The Academy Awards have nefarious origins: They were apparently created by Hollywood’s creative class to combat unionization.
Harvard University dining workers are celebrating a victory after a strike that gained them a $35,000 minimum yearly income and stable health-care costs in their new contract. And Jewish students on campus are, by and large, celebrating with them after taking a prominent role at the forefront of the push to support their demands.
Workers at the iconic camera store B and H say they face unsafe labor conditions and are looking to unionize.
Labor is focused on organizing low-wage workers and safety issues, especially after recent horrific factory tragedies. But maybe unions should push for all of us to work a little less.
Israel’s Jewish Home party, for those still trying to follow these things, is a new body that reunites the main elements of the old National Religious Party (NRP, Hebrew Mafdal), which represented the Modern Orthodox / Religious Zionist constituency in the Knesset for a half-century.
The tragic collapse of a clothing factory in Bangladesh has now claimed more than 1,000 lives. Like the Triangle fire, will it bring real reform to labor standards?
Why are unions incapable of making an impact? Leonard Fein thinks it has to do with our fundamental inability to get angry and do something about it.
In the ashes of the Bangladesh factory blaze that killed more than 500, American Jews naturally see the long shadow of the deadly Triangle Shirtwaist fire.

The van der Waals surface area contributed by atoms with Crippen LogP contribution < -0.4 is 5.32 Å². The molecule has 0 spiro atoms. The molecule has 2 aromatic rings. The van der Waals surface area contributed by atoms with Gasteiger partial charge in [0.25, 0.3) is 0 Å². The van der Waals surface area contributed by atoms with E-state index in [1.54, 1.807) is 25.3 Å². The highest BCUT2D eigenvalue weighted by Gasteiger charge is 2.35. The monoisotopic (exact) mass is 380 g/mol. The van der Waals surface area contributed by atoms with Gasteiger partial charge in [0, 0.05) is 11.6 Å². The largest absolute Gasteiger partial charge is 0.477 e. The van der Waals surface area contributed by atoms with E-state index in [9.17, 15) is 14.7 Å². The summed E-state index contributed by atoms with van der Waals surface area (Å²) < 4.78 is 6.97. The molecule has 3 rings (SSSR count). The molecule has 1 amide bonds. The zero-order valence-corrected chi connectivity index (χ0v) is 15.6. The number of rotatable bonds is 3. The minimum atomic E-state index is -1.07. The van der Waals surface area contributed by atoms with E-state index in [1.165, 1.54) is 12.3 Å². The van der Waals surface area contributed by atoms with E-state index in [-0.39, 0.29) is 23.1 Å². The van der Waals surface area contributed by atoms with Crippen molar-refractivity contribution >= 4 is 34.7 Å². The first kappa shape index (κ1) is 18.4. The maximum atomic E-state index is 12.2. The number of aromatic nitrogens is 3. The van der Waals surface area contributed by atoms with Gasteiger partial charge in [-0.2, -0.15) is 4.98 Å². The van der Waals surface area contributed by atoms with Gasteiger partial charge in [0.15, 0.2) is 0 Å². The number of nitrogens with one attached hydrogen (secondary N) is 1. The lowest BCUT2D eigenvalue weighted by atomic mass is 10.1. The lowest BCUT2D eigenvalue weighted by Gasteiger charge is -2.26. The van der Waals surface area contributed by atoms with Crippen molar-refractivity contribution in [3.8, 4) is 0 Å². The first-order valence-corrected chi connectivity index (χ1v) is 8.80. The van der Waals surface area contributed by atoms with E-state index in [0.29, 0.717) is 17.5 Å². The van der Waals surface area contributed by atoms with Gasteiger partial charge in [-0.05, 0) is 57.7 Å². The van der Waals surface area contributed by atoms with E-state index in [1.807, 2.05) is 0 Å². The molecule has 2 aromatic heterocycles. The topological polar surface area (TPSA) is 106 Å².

Israel’s political map is about to upended when Netanyahu and Liberman go on television at 2 p.m. Eastern time to announce a joint Knesset run. They’re apparently not merging their parties but forming a joint list. The aim is to ensure that Bibi ends up with the largest Knesset bloc after the January 22 elections, guaranteeing that he can form the next government. A Haaretz poll last week showed that if Ehud Olmert enters the race atop a new list that includes Tzipi Livni and Yair Lapid, he would outscore the Likud by one seat, 25-to-24, and win the first shot at forming a coalition. An earlier Jerusalem Post poll showed the Olmert superlist doing even better, beating the Likud 31-27. News 1 reports today that Bibi and Liberman could jointly grab 40 seats, guaranteeing that they bury even an Olmert superlist.